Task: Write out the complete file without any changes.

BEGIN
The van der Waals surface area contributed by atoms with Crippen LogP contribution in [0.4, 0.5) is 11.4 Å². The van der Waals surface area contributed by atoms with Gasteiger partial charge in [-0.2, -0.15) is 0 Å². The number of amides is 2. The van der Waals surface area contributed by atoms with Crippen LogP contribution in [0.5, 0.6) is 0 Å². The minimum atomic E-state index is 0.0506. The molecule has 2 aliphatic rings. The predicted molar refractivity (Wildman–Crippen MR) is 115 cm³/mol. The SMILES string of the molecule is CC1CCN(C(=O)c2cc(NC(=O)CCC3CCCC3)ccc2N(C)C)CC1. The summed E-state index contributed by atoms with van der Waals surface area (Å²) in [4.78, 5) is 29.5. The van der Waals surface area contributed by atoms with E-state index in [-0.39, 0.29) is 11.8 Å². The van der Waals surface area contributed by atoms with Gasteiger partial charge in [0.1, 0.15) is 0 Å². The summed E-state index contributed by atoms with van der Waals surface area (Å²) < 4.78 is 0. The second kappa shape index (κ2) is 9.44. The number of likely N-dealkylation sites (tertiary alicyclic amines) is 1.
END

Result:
The van der Waals surface area contributed by atoms with Crippen LogP contribution in [0.4, 0.5) is 11.4 Å². The van der Waals surface area contributed by atoms with Gasteiger partial charge in [-0.2, -0.15) is 0 Å². The number of amides is 2. The van der Waals surface area contributed by atoms with Crippen LogP contribution in [0.5, 0.6) is 0 Å². The minimum atomic E-state index is 0.0506. The molecule has 2 aliphatic rings. The predicted molar refractivity (Wildman–Crippen MR) is 115 cm³/mol. The SMILES string of the molecule is CC1CCN(C(=O)c2cc(NC(=O)CCC3CCCC3)ccc2N(C)C)CC1. The summed E-state index contributed by atoms with van der Waals surface area (Å²) in [4.78, 5) is 29.5. The van der Waals surface area contributed by atoms with E-state index in [-0.39, 0.29) is 11.8 Å². The van der Waals surface area contributed by atoms with Gasteiger partial charge in [0.1, 0.15) is 0 Å². The summed E-state index contributed by atoms with van der Waals surface area (Å²) < 4.78 is 0. The second kappa shape index (κ2) is 9.44. The number of likely N-dealkylation sites (tertiary alicyclic amines) is 1.